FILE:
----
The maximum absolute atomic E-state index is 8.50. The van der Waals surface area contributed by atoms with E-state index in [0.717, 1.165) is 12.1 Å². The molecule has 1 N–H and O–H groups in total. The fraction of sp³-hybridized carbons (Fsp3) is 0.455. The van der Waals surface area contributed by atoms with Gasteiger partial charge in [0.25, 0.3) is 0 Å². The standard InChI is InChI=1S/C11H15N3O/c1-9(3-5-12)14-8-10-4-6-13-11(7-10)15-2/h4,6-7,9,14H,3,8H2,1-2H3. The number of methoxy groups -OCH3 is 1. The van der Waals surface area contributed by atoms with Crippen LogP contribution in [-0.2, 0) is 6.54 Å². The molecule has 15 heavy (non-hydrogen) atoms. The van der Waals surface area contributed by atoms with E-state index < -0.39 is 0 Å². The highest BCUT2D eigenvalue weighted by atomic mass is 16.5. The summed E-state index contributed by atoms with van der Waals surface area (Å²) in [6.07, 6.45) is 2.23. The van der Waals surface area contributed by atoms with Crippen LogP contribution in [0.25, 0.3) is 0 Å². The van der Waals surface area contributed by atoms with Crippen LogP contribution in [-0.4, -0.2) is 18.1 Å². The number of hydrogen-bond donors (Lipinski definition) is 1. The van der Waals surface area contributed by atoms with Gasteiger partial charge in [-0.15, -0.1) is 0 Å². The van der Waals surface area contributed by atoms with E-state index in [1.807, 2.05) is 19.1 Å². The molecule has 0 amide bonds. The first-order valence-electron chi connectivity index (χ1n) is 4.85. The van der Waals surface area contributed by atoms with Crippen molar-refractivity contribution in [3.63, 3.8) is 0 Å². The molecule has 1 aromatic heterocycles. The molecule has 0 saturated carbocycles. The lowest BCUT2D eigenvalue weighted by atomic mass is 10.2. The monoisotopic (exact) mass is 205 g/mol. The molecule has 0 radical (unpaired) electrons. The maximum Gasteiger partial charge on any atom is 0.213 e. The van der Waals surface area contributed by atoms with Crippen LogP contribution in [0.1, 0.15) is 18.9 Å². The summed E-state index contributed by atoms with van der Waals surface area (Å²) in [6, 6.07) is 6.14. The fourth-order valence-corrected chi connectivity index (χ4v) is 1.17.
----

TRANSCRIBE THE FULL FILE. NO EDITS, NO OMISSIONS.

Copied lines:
The maximum absolute atomic E-state index is 8.50. The van der Waals surface area contributed by atoms with E-state index in [0.717, 1.165) is 12.1 Å². The molecule has 1 N–H and O–H groups in total. The fraction of sp³-hybridized carbons (Fsp3) is 0.455. The van der Waals surface area contributed by atoms with Gasteiger partial charge in [0.25, 0.3) is 0 Å². The standard InChI is InChI=1S/C11H15N3O/c1-9(3-5-12)14-8-10-4-6-13-11(7-10)15-2/h4,6-7,9,14H,3,8H2,1-2H3. The number of methoxy groups -OCH3 is 1. The van der Waals surface area contributed by atoms with Crippen LogP contribution in [-0.2, 0) is 6.54 Å². The molecule has 15 heavy (non-hydrogen) atoms. The van der Waals surface area contributed by atoms with E-state index < -0.39 is 0 Å². The highest BCUT2D eigenvalue weighted by atomic mass is 16.5. The summed E-state index contributed by atoms with van der Waals surface area (Å²) in [6.07, 6.45) is 2.23. The van der Waals surface area contributed by atoms with Crippen LogP contribution in [0.25, 0.3) is 0 Å². The van der Waals surface area contributed by atoms with Crippen LogP contribution in [-0.4, -0.2) is 18.1 Å². The number of hydrogen-bond donors (Lipinski definition) is 1. The van der Waals surface area contributed by atoms with Gasteiger partial charge in [-0.15, -0.1) is 0 Å². The van der Waals surface area contributed by atoms with E-state index in [1.807, 2.05) is 19.1 Å². The molecule has 0 amide bonds. The first-order valence-electron chi connectivity index (χ1n) is 4.85. The van der Waals surface area contributed by atoms with Crippen molar-refractivity contribution in [3.63, 3.8) is 0 Å². The molecule has 1 aromatic heterocycles. The molecule has 0 saturated carbocycles. The lowest BCUT2D eigenvalue weighted by atomic mass is 10.2. The monoisotopic (exact) mass is 205 g/mol. The molecule has 0 radical (unpaired) electrons. The maximum Gasteiger partial charge on any atom is 0.213 e. The van der Waals surface area contributed by atoms with Crippen LogP contribution in [0.1, 0.15) is 18.9 Å². The summed E-state index contributed by atoms with van der Waals surface area (Å²) in [6, 6.07) is 6.14. The fourth-order valence-corrected chi connectivity index (χ4v) is 1.17.